HELP! I'm running a payroll project and I've never done one before!
This blog is written for the numerous employees that get plucked from a busy role to run a complex enterprise sized payroll project, without any prior experience or knowledge of implementing the payroll function. This may also apply to you existing project managers, or perhaps business analysts who got thrown in the deep end, or a HR leader with some project management experience – you’re confident that you can handle the project, but there may be some nuances along the way that you need to cover for.
Payroll projects can be notoriously risky. So, we thought we’d share some tips for people thrust into the payroll project spotlight, and how to plan for a successful project:
1. Build your project team and stakeholder management plan. We recommend working out who your key project delivery staff and project stakeholders are throughout the process and designate specific roles following role definitions such as the RACI model. Your sphere of influence will be vast – internal, external, staff, paid employees, leadership, payroll, finance, IR, legal and HR. All of these people will need to be communicated with by you and your delivery team.
2. Structure your time accordingly. Like all complex projects, payroll projects can be a whirlwind and they will suck a lot of time out of your day. Structuring team meetings, block-out time for internal communication and 30 minute windows for project reflection and note taking will ensure you’re keeping everything on track and remain prioritised.
3. Understand the ‘Why’. Your organisation will be motivated to deliver the project with a number of components in mind, including cost, scope, time, quality, risk and benefit to the team which makes up the reason ‘why’ for completing the project. When you are presented with challenging decisions or conflicts of interest, or a demotivated team, it is important to remember what the key motivations and goals are of the organisation in regard to the project and use those principles for decision making or getting things back on track.
4. Know your technology and contracts. Payroll projects often integrate with a variety of other technologies in the business and the vendor contracts are often complex and complicated. A common pitfall of payroll projects is when specific technology features of the new software are not matched to the business objectives or require costly customisation. Additionally, software contracts can be incorrectly estimated early on and result in ‘bill shock’ at a later date when the system goes live and licensing costs kick-in. This can result in project delays, stakeholder fall out and blow-out of budgets, both capital and operational.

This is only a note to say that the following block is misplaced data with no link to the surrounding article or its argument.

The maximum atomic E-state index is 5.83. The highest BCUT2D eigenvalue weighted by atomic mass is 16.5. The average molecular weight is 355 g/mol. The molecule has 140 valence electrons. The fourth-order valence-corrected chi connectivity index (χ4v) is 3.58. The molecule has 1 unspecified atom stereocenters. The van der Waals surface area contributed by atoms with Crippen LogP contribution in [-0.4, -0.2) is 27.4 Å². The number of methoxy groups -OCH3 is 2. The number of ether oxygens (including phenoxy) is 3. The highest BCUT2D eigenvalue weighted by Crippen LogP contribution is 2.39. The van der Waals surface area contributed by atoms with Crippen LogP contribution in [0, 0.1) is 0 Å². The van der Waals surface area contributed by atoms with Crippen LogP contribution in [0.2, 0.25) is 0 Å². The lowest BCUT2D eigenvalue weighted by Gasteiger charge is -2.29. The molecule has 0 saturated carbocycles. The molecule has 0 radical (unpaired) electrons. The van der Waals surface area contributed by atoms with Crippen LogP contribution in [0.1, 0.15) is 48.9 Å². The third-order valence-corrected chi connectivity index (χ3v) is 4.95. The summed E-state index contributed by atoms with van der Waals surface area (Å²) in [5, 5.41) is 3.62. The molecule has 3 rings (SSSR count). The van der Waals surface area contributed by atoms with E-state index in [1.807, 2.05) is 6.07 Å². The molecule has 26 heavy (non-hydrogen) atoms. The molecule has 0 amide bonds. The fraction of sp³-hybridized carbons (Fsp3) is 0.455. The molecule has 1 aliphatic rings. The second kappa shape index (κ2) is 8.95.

5. Scope early and validate scope continually. Ensuring thorough business case and scoping activities in the early stage of the project will help control any ‘gotchas’ throughout the duration of the project. Payroll projects are usually mission critical and often these early phases are rushed through to meet tight time frames which then introduces risk at a later stage when the project is in full flight. Validating scope throughout the project also gives you a chance to review changes in its entirety and communicate budget or project issues proactively.
6. Document and report. Documentation and reporting are often the least exciting parts of a payroll project. However, they are crucial to project delivery, handover and success. Taking time during the day to log decisions, report issues and document change management or operational procedures will ensure you have a clear audit trail, an adequate reference point for Board reporting, and an extensive library of information available for when the project goes live or into ‘Business As Usual’.
7. Bring in expertise if you are unsure or even to confirm your approach. If you’re feeling nervous regarding the technology, payroll process or legal implications of underpaying your employees because of a payroll project bungle, then we advise bringing in expertise early to assure successful delivery and peace of mind. You can source expertise from employment specialists, risk and compliance specialist and payroll project experts such as us here at AgileXperts.
Managing your payroll project with these tips in mind will help you keep flexibility and visibility of the dynamic nature of the project while in full flight. With the right combination of structure, support, strategy and foresight – any experienced PM or motivated team member can lead a successful payroll project.
Now go! Good Luck!